The Supreme Court made it clear in 2018 with its Carpenter decision: gathering historical cell site location info in bulk was impermissible under the Fourth Amendment. If law enforcement wanted to engage in third-party-enabled long term tracking of suspects via this info, it needed to get a warrant first.
That ruling seemed to make everything crystal clear. But it didn’t. Law enforcement sought other ways to obtain this same data without having to run anything by a judge. Central to the Carpenter decision were cell service providers. This was the government approaching these providers to obtain location data dating back to whatever data investigators thought might be useful.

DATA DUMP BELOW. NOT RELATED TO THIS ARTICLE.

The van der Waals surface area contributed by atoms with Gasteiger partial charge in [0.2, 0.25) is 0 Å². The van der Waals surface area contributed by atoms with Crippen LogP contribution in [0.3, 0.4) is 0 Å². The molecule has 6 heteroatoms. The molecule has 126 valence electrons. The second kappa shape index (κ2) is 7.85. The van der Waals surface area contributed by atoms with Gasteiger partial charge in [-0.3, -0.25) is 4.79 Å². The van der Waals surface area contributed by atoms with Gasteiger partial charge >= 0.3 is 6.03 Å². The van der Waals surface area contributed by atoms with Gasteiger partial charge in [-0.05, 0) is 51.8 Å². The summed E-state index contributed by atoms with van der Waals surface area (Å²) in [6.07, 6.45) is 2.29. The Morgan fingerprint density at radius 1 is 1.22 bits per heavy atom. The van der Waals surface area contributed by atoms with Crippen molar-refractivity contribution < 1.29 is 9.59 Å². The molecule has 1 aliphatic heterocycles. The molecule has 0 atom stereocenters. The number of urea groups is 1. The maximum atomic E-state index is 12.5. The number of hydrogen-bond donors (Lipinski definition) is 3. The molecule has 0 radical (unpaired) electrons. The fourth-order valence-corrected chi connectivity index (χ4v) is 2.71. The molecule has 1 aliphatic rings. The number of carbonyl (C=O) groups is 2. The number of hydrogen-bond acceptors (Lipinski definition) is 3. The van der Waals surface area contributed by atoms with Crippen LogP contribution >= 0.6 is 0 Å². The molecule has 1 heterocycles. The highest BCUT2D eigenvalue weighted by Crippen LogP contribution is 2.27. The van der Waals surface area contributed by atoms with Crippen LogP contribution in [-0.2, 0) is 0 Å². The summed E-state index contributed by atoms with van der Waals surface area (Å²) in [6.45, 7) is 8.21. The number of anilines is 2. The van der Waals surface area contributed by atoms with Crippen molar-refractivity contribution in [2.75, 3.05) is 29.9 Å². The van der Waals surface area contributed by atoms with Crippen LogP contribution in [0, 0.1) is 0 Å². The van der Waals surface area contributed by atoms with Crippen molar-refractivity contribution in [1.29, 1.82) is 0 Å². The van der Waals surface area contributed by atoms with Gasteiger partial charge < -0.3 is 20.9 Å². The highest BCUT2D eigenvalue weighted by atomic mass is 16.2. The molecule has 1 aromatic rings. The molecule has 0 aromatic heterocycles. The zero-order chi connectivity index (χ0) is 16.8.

The Carpenter decision rolled back a bit of the Third…